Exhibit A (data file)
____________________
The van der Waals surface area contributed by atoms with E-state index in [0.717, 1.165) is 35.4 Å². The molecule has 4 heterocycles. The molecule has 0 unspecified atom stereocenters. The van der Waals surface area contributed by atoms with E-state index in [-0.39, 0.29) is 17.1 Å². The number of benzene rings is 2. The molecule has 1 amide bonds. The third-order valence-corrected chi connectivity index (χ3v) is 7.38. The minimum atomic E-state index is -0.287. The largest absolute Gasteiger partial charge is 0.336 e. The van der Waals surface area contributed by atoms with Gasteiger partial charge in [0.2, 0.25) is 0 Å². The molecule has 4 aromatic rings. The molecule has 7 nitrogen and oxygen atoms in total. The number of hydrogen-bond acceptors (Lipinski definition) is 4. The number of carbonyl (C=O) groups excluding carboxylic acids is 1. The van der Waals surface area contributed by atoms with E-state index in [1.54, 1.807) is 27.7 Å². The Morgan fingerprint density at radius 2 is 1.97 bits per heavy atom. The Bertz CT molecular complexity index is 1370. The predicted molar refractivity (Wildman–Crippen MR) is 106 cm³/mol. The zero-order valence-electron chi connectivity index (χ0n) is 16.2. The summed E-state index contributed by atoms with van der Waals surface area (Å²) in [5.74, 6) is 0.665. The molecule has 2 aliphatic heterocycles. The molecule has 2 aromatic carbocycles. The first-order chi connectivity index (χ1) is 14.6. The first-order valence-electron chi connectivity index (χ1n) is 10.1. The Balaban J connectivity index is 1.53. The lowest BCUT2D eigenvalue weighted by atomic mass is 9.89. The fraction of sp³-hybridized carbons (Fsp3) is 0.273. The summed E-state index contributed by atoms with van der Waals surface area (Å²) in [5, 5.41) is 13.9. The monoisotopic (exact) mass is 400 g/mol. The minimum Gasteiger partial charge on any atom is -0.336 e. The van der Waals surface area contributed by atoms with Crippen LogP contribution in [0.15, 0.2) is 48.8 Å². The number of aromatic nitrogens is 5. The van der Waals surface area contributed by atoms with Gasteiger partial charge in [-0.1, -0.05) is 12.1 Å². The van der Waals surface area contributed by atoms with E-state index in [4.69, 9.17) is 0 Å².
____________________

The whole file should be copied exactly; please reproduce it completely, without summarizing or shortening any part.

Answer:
The van der Waals surface area contributed by atoms with E-state index in [0.717, 1.165) is 35.4 Å². The molecule has 4 heterocycles. The molecule has 0 unspecified atom stereocenters. The van der Waals surface area contributed by atoms with E-state index in [-0.39, 0.29) is 17.1 Å². The number of benzene rings is 2. The molecule has 1 amide bonds. The third-order valence-corrected chi connectivity index (χ3v) is 7.38. The minimum atomic E-state index is -0.287. The largest absolute Gasteiger partial charge is 0.336 e. The van der Waals surface area contributed by atoms with Gasteiger partial charge in [0.2, 0.25) is 0 Å². The molecule has 4 aromatic rings. The molecule has 7 nitrogen and oxygen atoms in total. The number of hydrogen-bond acceptors (Lipinski definition) is 4. The number of carbonyl (C=O) groups excluding carboxylic acids is 1. The van der Waals surface area contributed by atoms with E-state index in [1.54, 1.807) is 27.7 Å². The Morgan fingerprint density at radius 2 is 1.97 bits per heavy atom. The Bertz CT molecular complexity index is 1370. The predicted molar refractivity (Wildman–Crippen MR) is 106 cm³/mol. The zero-order valence-electron chi connectivity index (χ0n) is 16.2. The summed E-state index contributed by atoms with van der Waals surface area (Å²) in [5.74, 6) is 0.665. The molecule has 2 aliphatic heterocycles. The molecule has 2 aromatic carbocycles. The first-order chi connectivity index (χ1) is 14.6. The first-order valence-electron chi connectivity index (χ1n) is 10.1. The Balaban J connectivity index is 1.53. The lowest BCUT2D eigenvalue weighted by atomic mass is 9.89. The fraction of sp³-hybridized carbons (Fsp3) is 0.273. The summed E-state index contributed by atoms with van der Waals surface area (Å²) in [5, 5.41) is 13.9. The monoisotopic (exact) mass is 400 g/mol. The minimum Gasteiger partial charge on any atom is -0.336 e. The van der Waals surface area contributed by atoms with Crippen LogP contribution in [0.15, 0.2) is 48.8 Å². The number of aromatic nitrogens is 5. The van der Waals surface area contributed by atoms with Gasteiger partial charge in [-0.1, -0.05) is 12.1 Å². The van der Waals surface area contributed by atoms with E-state index in [4.69, 9.17) is 0 Å².